With this as background, Jesus asked His second question, “But who do you say that I am?” (Verse 15). We will discuss this question in my next “thoughts.” Also, we will consider how revelation leads to the conclusion that Jesus is the Messiah.
More Thoughts about Paths to Faith-Revelation
Jesus was giving His disciples His “mid-term exam.” His first question was “Who do people say that the Son of Man is?” (verse 13). The disciples responded by identifying what people were saying. Then Jesus asked His second question: “But who do you say that I am?” (verse 15). Our discussion today focuses on this question.
With this question, Jesus was not asking them to just recite what others said. Some of his followers had identified Jesus as the Son of God. John the Baptist declared, “I have seen, and have testified that this is the Son of God” (John 1:36). When Nathanael encountered Jesus, he said “Rabbi, You are the Son of God” (John 1:49). The disciples knew this, but Jesus wanted to know what they believed.
In response to Jesus’ question, Simon Peter said: “You are the Christ, the Son of the living God” (verse 16). In the Greek language “you” is singular. Also, the Greek uses four definite articles which we can translate as follows: “the” Christ, “the” Son, “of the” God, and “of the” living. The emphasis of Peter’s answer is on the uniqueness of Christ. He alone is the Messiah, the divine and human Son of the living God.
Jesus always encounters everyone personally. He asks us to commit our lives to Him, to fully believe in Him, and to follow Him without reservation. I will long remember the night when I spoke from this passage in a well-known church in Calcutta, India. The auditorium was filled with young men who were not followers of Christ. When I finished preaching, I gave the invitation and it seemed that the whole audience stood to accept Christ.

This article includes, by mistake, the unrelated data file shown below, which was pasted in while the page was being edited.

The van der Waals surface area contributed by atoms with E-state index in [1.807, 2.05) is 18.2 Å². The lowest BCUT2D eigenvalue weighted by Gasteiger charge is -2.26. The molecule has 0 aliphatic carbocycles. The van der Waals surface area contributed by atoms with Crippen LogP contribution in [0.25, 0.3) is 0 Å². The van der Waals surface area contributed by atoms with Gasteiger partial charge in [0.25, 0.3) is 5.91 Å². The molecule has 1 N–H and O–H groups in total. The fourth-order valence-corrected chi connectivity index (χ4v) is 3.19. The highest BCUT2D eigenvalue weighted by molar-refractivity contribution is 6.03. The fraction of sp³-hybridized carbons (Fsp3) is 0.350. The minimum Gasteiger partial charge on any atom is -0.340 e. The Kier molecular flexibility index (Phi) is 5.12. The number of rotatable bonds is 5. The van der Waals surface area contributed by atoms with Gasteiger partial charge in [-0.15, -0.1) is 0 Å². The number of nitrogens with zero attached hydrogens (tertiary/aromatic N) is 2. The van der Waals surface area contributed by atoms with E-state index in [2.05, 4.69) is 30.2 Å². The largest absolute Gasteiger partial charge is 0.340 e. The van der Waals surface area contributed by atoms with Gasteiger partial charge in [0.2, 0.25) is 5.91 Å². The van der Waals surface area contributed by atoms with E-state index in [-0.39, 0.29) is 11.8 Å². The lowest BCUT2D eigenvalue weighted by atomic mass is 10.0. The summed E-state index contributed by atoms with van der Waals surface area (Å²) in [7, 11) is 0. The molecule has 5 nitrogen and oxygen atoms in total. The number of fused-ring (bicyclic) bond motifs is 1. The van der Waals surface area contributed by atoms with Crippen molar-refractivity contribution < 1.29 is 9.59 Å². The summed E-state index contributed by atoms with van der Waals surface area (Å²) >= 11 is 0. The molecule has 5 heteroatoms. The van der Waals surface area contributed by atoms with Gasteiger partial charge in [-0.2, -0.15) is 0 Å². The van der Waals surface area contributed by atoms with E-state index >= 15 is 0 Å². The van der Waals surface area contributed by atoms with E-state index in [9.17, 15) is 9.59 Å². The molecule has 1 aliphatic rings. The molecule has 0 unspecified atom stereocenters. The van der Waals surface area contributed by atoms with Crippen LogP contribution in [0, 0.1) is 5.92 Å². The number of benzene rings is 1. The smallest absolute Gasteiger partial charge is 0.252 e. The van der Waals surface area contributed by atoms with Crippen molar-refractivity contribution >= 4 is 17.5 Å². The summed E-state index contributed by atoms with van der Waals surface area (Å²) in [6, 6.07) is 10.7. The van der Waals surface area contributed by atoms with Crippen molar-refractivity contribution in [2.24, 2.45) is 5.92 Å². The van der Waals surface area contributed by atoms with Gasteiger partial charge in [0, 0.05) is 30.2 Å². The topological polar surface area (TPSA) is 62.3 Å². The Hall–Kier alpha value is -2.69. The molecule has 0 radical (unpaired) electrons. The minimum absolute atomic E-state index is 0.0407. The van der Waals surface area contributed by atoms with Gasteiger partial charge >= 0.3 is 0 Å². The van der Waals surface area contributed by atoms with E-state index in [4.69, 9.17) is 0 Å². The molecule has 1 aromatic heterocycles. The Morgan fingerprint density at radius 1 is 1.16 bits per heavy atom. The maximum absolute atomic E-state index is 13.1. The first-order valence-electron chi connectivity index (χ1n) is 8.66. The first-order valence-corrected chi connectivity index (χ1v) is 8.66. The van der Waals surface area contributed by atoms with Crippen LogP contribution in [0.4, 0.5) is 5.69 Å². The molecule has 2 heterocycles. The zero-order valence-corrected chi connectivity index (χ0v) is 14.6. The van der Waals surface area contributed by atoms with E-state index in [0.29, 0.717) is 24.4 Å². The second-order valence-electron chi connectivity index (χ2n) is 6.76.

While I was speaking, the Holy Spirit was doing His persuasive work. He made Christ known as the Son of God to my audience. In my next “thoughts” we will discuss how revelation leads to faith in Christ.
More Thoughts about Paths to Faith-Revelation
It was mid-way in the earthly ministry of Jesus. He administered His “mid-term” exam to the disciples. When Jesus asked the disciples “But who do you say that I am?” Peter answered, “You are the Christ, the Son of the living God.”
Peter correctly answered Jesus’ question. Then, Jesus told Peter his “grade” and explained to him how he knew the answer. Jesus said, “Blessed are you, Simon Barjona because flesh and blood did not reveal this to you, but My Father who is in heaven” (verse 17). It took a miracle of revelation for “Peter” to know the answer.